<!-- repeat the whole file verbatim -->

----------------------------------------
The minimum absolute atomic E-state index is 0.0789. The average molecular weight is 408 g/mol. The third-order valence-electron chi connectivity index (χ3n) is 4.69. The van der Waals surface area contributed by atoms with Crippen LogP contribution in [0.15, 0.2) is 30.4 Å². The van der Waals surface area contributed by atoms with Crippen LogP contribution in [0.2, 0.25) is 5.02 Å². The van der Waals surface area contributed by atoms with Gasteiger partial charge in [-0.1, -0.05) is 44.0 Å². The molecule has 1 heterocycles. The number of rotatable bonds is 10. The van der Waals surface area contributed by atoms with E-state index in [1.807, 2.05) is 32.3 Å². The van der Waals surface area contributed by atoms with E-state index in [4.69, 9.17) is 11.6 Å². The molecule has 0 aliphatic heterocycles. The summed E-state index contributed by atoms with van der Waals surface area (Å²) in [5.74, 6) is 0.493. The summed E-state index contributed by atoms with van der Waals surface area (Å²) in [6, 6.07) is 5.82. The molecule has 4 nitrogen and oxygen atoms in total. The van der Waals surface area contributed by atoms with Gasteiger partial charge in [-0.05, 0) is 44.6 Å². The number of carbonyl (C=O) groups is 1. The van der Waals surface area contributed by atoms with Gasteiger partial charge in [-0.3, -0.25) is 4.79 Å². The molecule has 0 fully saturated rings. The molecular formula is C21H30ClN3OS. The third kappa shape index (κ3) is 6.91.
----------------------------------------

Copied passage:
The minimum absolute atomic E-state index is 0.0789. The average molecular weight is 408 g/mol. The third-order valence-electron chi connectivity index (χ3n) is 4.69. The van der Waals surface area contributed by atoms with Crippen LogP contribution in [0.15, 0.2) is 30.4 Å². The van der Waals surface area contributed by atoms with Crippen LogP contribution in [0.2, 0.25) is 5.02 Å². The van der Waals surface area contributed by atoms with Gasteiger partial charge in [-0.1, -0.05) is 44.0 Å². The molecule has 1 heterocycles. The number of rotatable bonds is 10. The van der Waals surface area contributed by atoms with E-state index in [1.807, 2.05) is 32.3 Å². The van der Waals surface area contributed by atoms with E-state index in [4.69, 9.17) is 11.6 Å². The molecule has 0 aliphatic heterocycles. The summed E-state index contributed by atoms with van der Waals surface area (Å²) in [5.74, 6) is 0.493. The summed E-state index contributed by atoms with van der Waals surface area (Å²) in [6, 6.07) is 5.82. The molecule has 4 nitrogen and oxygen atoms in total. The van der Waals surface area contributed by atoms with Gasteiger partial charge in [-0.05, 0) is 44.6 Å². The number of carbonyl (C=O) groups is 1. The van der Waals surface area contributed by atoms with Gasteiger partial charge in [-0.3, -0.25) is 4.79 Å². The molecule has 0 fully saturated rings. The molecular formula is C21H30ClN3OS. The third kappa shape index (κ3) is 6.91.